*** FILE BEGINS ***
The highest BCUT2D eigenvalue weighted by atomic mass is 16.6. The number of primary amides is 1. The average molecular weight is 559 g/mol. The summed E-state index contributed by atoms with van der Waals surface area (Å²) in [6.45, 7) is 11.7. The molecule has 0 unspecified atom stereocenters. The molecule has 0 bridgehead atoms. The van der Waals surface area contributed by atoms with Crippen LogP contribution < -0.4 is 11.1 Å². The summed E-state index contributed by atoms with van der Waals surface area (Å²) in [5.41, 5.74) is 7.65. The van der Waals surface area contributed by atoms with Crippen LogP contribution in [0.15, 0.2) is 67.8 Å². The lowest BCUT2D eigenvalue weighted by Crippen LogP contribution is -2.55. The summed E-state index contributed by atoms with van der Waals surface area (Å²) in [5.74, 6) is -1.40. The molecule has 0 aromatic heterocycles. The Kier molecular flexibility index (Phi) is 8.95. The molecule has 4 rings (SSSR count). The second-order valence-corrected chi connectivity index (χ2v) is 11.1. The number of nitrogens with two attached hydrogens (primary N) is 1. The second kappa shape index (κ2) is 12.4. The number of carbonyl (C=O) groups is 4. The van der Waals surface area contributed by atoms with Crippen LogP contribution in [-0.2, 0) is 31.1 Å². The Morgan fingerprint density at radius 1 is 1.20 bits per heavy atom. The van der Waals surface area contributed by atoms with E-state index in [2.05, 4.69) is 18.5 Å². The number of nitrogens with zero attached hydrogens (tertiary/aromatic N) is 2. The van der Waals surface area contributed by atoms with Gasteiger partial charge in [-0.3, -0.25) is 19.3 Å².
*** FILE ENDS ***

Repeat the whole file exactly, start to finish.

The highest BCUT2D eigenvalue weighted by atomic mass is 16.6. The number of primary amides is 1. The average molecular weight is 559 g/mol. The summed E-state index contributed by atoms with van der Waals surface area (Å²) in [6.45, 7) is 11.7. The molecule has 0 unspecified atom stereocenters. The molecule has 0 bridgehead atoms. The van der Waals surface area contributed by atoms with Crippen LogP contribution < -0.4 is 11.1 Å². The summed E-state index contributed by atoms with van der Waals surface area (Å²) in [5.41, 5.74) is 7.65. The van der Waals surface area contributed by atoms with Crippen LogP contribution in [0.15, 0.2) is 67.8 Å². The lowest BCUT2D eigenvalue weighted by Crippen LogP contribution is -2.55. The summed E-state index contributed by atoms with van der Waals surface area (Å²) in [5.74, 6) is -1.40. The molecule has 0 aromatic heterocycles. The Kier molecular flexibility index (Phi) is 8.95. The molecule has 4 rings (SSSR count). The second-order valence-corrected chi connectivity index (χ2v) is 11.1. The number of nitrogens with two attached hydrogens (primary N) is 1. The second kappa shape index (κ2) is 12.4. The number of carbonyl (C=O) groups is 4. The van der Waals surface area contributed by atoms with Crippen LogP contribution in [-0.2, 0) is 31.1 Å². The Morgan fingerprint density at radius 1 is 1.20 bits per heavy atom. The van der Waals surface area contributed by atoms with E-state index in [2.05, 4.69) is 18.5 Å². The number of nitrogens with zero attached hydrogens (tertiary/aromatic N) is 2. The van der Waals surface area contributed by atoms with Gasteiger partial charge in [-0.3, -0.25) is 19.3 Å².